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Parental guidance: Kids and cosmetic contacts

Kids and parents in variety of costumes walk

Kids and parents in variety of costumes walk during the 5th Annual Children's Halloween Costume Parade at Gerard St. in Huntington. (Oct. 31, 2008) Credit: Newsday/Ana P. Gutierrez

Is there any danger in letting my child wear over-the-counter decorative contact lenses as part of his Halloween costume?

Yes, says Dr. Steven Rubin, co-chief of Pediatric Ophthalmology and Strabismus at Hofstra North Shore-LIJ School of Medicine. Serious eye problems can be caused by over-the-counter lenses, he says.

It's actually been illegal to sell nonprescription cosmetic lenses in the United States since 2005. They are supposed to be sold through an eye-care professional (eye doctors, who have medical degrees, or optometrists) or with a prescription so that children, tweens or teens have been medically approved to use them and are trained in how to do it. But novelty contacts are still too easily available in some retail stores and on the Internet, Rubin says.

Websites often advertise decorative contacts as if they were fashion accessories or toys. But they can cause inflammation and pain, even corneal abrasions and infections that can lead to blindness if not used correctly, Rubin says.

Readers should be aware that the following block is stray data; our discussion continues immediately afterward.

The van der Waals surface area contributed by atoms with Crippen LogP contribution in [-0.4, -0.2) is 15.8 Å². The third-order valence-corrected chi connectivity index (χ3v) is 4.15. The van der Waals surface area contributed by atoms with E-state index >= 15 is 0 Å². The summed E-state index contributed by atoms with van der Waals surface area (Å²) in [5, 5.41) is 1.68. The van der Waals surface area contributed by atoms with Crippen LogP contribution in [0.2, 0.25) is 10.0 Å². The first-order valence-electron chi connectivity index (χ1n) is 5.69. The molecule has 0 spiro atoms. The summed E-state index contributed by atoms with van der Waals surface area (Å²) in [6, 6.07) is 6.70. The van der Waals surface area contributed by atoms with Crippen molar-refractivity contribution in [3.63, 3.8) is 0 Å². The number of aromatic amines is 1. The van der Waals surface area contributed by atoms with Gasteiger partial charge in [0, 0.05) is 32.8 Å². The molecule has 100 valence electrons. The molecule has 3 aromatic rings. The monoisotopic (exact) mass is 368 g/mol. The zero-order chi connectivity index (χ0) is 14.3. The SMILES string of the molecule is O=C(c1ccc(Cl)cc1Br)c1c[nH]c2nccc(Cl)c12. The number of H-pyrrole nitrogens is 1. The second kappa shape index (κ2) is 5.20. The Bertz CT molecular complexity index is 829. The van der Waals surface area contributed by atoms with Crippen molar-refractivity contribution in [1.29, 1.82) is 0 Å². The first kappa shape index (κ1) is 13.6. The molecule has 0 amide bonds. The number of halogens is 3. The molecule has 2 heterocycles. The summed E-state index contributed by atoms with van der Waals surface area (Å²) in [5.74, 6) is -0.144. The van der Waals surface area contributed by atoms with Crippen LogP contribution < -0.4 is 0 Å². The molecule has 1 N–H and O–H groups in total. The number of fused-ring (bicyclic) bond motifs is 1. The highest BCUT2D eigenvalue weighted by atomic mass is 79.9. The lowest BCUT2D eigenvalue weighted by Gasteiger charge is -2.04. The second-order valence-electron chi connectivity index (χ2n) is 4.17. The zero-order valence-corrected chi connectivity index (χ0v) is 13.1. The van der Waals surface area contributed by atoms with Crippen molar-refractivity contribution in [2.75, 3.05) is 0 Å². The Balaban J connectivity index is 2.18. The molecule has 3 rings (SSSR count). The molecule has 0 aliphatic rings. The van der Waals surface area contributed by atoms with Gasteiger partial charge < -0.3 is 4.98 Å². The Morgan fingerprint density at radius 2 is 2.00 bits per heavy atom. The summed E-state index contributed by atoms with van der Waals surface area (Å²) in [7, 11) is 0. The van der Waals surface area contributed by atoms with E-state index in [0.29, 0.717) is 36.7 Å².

"Part of the problem is that because the incidence is very low, many children will do this and not suffer consequences," Rubin says. "It's the unlucky few who will have problems. Parents can succumb to pressure from their children, without realizing that in the few cases where it does occur, the consequences are very serious and sometimes permanent."

It's not worth the risk, Rubin says. The American Academy of Ophthalmology has this to say: "The scary part about your Halloween costume shouldn't be the damage it does to your eyes."

Send your parental guidance questions to or follow her on Twitter @bethwhitehouse1.


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